As can be seen, Marion started losing a step in 2012 on the defensive end, and declined significantly on the offensive end.  He went from a positive 1.21 points per hundred possessions to a negative -.51 defensively and swung all most 3.5 points per 100 overall in the last five years. None of this decline is steep, but at age 36, it scares me. Marion is actually older than Battier. As we watched last year, one of the reasons that Miami wasn’t able to win a championship was that Battier all-of-the-sudden just didn’t have it anymore. In years past he was invaluable checking other teams’ better offensive players while still being able to hit open threes. By the time the playoffs rolled around, Shane just couldn’t stay with people or do much else. With Marion it’s hard to pick out any one thing that is leading to his decline other than the gradual erosion of explosiveness that comes with time. But it can’t be argued that Marion was among a group of bad players last year. Of all the players who played over 2400 minutes, Marion is among an inauspicious group of players with a RAPM below -1. (I don’t like the fact that three Cavs are on that list).

Jeff Green -2.11
Gerald Henderson -1.96
Tristan Thompson -2.04
Aaron Afflalo -2.42
Brandon Jennings -2.39
Evan Turner -2.64
Shawn Marion -1.77
Randy Foye -1.94
Jonas Valanciunas -2.09
Norris Cole -3.53
Brandon Knight -2.16
Kyrie Irving -1.39
Jeff Teague -1.38
Victor Oladio -1.9

But Marion seems to be an ageless wonder. His rediscovery of the three point shot helped push his overall RAPM back up by a full point last year, and his ability to guard multiple positions without posting terrible dRAPM is a valuable bench commodity. One of values of using RAPM is that it susses out the argument that “Marion always guarded the other team’s best player” as an excuse for Shawn’s declining defense. RAPM adjusts for quality of opponent.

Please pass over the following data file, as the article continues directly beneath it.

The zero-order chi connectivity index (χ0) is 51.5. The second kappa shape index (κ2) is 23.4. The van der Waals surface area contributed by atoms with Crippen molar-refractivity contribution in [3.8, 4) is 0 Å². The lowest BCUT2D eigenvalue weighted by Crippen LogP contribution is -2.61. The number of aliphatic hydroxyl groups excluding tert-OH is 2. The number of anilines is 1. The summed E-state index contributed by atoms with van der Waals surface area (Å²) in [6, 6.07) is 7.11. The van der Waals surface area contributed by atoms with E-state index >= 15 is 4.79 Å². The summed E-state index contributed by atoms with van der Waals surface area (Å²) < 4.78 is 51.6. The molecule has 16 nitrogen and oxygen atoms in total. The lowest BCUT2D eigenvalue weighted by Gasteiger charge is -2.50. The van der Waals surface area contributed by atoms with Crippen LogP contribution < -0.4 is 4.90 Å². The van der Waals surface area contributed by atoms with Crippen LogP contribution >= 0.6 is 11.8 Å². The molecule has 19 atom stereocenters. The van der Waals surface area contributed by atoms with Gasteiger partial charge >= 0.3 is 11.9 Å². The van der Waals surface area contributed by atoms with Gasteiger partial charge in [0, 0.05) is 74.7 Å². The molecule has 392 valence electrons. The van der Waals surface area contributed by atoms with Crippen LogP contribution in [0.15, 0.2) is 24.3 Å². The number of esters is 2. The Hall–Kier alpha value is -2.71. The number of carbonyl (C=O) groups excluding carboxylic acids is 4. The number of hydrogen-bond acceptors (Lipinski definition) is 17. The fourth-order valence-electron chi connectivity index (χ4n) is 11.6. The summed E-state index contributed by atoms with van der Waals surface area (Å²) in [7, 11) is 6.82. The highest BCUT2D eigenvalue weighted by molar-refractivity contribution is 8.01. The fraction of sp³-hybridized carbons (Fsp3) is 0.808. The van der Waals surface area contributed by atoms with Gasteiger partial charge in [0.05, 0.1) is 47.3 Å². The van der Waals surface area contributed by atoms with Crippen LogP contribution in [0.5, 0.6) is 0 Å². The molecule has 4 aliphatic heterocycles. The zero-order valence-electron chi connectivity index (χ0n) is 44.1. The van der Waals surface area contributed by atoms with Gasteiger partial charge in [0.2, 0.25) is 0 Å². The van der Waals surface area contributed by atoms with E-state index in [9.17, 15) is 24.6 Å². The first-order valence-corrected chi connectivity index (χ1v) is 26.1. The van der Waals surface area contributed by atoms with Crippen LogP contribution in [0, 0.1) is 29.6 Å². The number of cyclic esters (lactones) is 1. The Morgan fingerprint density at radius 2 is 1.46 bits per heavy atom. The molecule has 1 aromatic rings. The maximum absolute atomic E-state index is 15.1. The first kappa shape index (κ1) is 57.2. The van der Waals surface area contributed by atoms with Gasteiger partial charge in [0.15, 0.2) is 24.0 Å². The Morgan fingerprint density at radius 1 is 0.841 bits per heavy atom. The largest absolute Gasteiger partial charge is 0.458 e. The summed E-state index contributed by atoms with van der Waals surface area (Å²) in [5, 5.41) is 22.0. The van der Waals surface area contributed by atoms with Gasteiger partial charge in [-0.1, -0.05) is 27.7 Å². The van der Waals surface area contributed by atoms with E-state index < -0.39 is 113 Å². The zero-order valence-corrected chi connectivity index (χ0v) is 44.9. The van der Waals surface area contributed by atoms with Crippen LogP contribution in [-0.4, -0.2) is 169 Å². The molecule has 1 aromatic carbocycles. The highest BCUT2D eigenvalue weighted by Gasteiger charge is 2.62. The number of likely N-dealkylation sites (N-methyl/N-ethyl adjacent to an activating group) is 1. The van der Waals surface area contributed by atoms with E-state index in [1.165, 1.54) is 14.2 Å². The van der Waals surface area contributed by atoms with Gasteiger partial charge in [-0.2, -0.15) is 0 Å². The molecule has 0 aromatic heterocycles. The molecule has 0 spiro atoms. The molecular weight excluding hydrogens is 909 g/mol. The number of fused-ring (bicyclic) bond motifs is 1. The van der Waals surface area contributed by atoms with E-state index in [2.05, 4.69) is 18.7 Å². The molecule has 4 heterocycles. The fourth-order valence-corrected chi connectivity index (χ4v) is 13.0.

Kevin Hetrick at GotBuckets has done some nice work on aging curves for big men and wings that apply to Marion. As we can see below, we’re getting into uncharted territory with Marion. Few combo forwards have played effectively to this age, but for wings and bigs, the experience that comes with age allows them to maintain effectiveness on the defensive end, and the drop off isn’t severe. Offensively, the decline is noticeable, and that’s where I worry about Shawn most. The fact that he can still quick flush around the bucket bodes well for him, but once that goes, it’s going to be hard for him to continue to contribute other than at the three point line. Marion is well past the age when players start to quickly decline, and his gradual descent is a testament to hard work, intelligence, and elite athleticism, but when will the bottom drop out?